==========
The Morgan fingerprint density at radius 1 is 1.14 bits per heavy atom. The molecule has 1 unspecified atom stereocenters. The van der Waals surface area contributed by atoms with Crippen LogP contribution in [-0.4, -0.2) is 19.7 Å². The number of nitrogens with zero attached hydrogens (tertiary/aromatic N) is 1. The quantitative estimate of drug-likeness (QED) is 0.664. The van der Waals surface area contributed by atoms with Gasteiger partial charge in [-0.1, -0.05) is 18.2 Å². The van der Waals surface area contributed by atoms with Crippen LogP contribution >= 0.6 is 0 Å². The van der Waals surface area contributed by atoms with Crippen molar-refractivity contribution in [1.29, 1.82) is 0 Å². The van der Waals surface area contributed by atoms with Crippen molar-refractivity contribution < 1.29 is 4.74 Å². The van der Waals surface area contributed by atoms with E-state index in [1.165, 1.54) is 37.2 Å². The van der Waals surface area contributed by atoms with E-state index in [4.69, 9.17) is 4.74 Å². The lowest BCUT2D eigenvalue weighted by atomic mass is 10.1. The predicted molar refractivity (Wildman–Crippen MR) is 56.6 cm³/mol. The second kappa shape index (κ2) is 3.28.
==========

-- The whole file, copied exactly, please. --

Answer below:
The Morgan fingerprint density at radius 1 is 1.14 bits per heavy atom. The molecule has 1 unspecified atom stereocenters. The van der Waals surface area contributed by atoms with Crippen LogP contribution in [-0.4, -0.2) is 19.7 Å². The number of nitrogens with zero attached hydrogens (tertiary/aromatic N) is 1. The quantitative estimate of drug-likeness (QED) is 0.664. The van der Waals surface area contributed by atoms with Gasteiger partial charge in [-0.1, -0.05) is 18.2 Å². The van der Waals surface area contributed by atoms with Crippen LogP contribution >= 0.6 is 0 Å². The van der Waals surface area contributed by atoms with Crippen molar-refractivity contribution in [1.29, 1.82) is 0 Å². The van der Waals surface area contributed by atoms with Crippen molar-refractivity contribution < 1.29 is 4.74 Å². The van der Waals surface area contributed by atoms with E-state index in [1.165, 1.54) is 37.2 Å². The van der Waals surface area contributed by atoms with E-state index in [4.69, 9.17) is 4.74 Å². The lowest BCUT2D eigenvalue weighted by atomic mass is 10.1. The predicted molar refractivity (Wildman–Crippen MR) is 56.6 cm³/mol. The second kappa shape index (κ2) is 3.28.